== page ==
Sketchnoting as a Mindfulness Practice

I began the Solano County GAFE Summit with my sketchbook and tweeting out my slightly blurry sketchnotes following Lise Galuga's opening keynote called, "Growing Up Google." Little did I know how that tweet would change my GAFE Summit experience.

Since beginning taking visual notes more than a year ago, it's always frightening to share with others especially keynote speakers. Knowing the time and effort speakers put into their presentations, it's scary to share something that couldn't be created without the speaker but in which the speaker is not the intended audience. I think visually and regularly taking visual notes helps me process information. So, it was a new experience when Lise wanted to meet me, take a picture together and see my other sketchnotes. We connected the next morning and the learning began.

 Pictures were taken, previous sketchnotes were reviewed, and conversation continued. The conversation quickly evolved into the idea of creating a time-lapse video on Sunday morning's Keynote by Roni Habib. Tables were swapped, apps were downloaded and tripod was set up and before I knew it my cell phone was capturing images every 30 seconds during the Keynote while focused on my sketchbook.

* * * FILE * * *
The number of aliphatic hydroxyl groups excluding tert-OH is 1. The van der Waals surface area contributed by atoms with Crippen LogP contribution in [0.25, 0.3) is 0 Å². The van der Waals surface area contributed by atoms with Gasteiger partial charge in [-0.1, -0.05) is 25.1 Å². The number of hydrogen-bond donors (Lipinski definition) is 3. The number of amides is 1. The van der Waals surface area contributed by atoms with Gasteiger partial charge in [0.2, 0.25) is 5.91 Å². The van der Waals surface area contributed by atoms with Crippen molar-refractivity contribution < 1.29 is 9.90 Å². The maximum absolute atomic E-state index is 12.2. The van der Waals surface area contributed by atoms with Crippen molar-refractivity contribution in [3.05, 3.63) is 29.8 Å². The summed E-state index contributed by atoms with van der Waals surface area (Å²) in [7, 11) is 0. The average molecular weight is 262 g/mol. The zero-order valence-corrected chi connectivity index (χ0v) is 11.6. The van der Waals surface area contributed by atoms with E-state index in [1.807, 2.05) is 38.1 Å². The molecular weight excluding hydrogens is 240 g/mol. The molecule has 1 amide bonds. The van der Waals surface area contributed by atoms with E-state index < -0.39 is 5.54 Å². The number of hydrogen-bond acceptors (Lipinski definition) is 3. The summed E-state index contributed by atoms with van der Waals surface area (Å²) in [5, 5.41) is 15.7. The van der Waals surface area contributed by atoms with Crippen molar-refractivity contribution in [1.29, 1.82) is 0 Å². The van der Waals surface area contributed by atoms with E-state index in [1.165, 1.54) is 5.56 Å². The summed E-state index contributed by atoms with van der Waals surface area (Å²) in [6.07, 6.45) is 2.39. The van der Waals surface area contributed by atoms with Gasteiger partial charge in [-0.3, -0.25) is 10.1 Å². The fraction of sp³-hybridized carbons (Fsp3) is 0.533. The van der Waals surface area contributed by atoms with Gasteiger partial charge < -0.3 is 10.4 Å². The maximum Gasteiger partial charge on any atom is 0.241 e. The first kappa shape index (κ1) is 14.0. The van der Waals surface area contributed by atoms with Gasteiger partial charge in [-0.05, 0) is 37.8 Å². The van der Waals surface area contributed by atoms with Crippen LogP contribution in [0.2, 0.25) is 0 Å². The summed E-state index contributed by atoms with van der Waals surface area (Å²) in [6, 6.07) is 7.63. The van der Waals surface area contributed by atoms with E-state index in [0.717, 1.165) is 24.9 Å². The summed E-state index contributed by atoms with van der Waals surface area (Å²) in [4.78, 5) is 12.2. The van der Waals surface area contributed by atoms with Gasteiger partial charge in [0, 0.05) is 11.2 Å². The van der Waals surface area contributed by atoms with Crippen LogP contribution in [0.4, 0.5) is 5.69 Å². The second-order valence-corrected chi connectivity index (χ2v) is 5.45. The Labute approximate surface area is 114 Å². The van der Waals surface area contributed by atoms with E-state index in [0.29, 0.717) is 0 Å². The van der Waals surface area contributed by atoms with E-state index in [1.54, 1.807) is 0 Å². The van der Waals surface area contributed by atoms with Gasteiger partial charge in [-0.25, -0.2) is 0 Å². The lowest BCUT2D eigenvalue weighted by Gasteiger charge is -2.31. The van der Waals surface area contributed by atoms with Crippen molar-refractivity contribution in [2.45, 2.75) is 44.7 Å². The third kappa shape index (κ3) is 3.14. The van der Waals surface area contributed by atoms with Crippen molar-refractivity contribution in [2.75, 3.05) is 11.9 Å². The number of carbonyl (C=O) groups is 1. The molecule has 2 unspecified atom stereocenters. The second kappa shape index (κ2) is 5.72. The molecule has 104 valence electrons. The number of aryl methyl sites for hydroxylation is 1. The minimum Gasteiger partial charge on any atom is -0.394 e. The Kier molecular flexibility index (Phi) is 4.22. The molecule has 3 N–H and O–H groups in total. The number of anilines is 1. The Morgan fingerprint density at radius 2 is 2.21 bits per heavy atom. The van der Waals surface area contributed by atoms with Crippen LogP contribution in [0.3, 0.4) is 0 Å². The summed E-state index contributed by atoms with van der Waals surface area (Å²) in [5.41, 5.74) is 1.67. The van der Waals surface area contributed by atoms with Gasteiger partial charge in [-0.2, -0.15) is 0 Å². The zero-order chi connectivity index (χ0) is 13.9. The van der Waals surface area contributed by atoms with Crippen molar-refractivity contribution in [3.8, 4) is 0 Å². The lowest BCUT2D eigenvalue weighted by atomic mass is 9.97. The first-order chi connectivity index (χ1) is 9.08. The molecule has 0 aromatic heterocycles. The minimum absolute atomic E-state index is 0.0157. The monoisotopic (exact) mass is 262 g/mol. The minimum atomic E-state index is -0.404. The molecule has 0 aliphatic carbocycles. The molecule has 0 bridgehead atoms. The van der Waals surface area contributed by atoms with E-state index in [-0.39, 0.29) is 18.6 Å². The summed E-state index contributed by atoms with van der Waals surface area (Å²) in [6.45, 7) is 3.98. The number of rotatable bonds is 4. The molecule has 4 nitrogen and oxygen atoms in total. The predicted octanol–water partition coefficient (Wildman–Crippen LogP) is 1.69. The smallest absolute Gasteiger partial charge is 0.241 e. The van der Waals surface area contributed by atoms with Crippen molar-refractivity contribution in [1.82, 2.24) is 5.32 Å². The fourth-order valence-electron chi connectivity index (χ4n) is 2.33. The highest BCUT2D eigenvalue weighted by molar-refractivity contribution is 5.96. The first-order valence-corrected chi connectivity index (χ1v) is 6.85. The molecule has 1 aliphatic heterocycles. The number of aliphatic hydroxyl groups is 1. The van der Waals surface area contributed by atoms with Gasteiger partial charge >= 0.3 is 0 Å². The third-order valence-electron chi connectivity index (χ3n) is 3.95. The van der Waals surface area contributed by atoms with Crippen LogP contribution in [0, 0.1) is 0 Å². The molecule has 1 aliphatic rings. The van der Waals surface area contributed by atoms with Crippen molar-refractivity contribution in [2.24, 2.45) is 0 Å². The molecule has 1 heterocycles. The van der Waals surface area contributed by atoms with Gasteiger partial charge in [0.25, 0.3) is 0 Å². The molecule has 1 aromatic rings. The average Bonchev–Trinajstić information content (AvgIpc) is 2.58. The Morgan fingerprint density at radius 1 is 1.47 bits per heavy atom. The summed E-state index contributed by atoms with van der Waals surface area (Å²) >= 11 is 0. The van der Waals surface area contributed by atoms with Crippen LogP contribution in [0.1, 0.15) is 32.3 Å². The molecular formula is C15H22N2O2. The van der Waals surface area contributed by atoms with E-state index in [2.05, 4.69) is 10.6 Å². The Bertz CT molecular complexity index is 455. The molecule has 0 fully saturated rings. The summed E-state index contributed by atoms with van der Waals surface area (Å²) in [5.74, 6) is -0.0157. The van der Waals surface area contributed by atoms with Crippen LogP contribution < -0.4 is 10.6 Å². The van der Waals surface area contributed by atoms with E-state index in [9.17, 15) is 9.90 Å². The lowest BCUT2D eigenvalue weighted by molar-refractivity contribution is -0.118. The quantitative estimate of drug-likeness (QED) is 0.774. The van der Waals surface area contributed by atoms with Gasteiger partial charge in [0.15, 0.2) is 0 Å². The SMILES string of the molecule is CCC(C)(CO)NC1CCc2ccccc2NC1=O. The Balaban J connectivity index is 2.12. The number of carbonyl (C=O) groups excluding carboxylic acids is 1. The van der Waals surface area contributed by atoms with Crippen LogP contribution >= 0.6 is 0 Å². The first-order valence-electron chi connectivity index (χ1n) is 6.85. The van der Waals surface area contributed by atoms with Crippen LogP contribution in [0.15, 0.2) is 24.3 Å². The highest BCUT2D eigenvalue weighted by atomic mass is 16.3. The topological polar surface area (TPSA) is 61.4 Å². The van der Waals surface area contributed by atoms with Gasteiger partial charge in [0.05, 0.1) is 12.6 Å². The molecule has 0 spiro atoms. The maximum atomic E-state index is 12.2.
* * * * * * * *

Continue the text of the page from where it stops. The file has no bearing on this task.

Ironically, a major theme of Habib's keynote address was the importance of being mindful and being present. It's so easy now to do things mindlessly. The presence of a camera created heightened awareness of my process and choices. I was more aware of the colors and images I was using. Regardless of the camera, that's what I appreciate about sketchnoting. It is a practice that allows me to be more mindful as I consume information whether that is from a book or from a live presentation. I can take something I read, see, or hear and make it my own through a very deliberate practice.

I had a full-circle moment during the last session as I presenting on Google Drawing. I was sharing a vector portrait I created and a teacher asked how long it took to complete. I found myself not answering the question directly but rather explaining how when I work on these projects everything else drops away. I am present in the moment and my mind is clear. It is my mindfulness practice.

Wondering about the time-lapse video? Here's the raw footage. I'm not done with this yet. There's another blog post or two about this process and perhaps even a workshop session in my future. Stay tuned.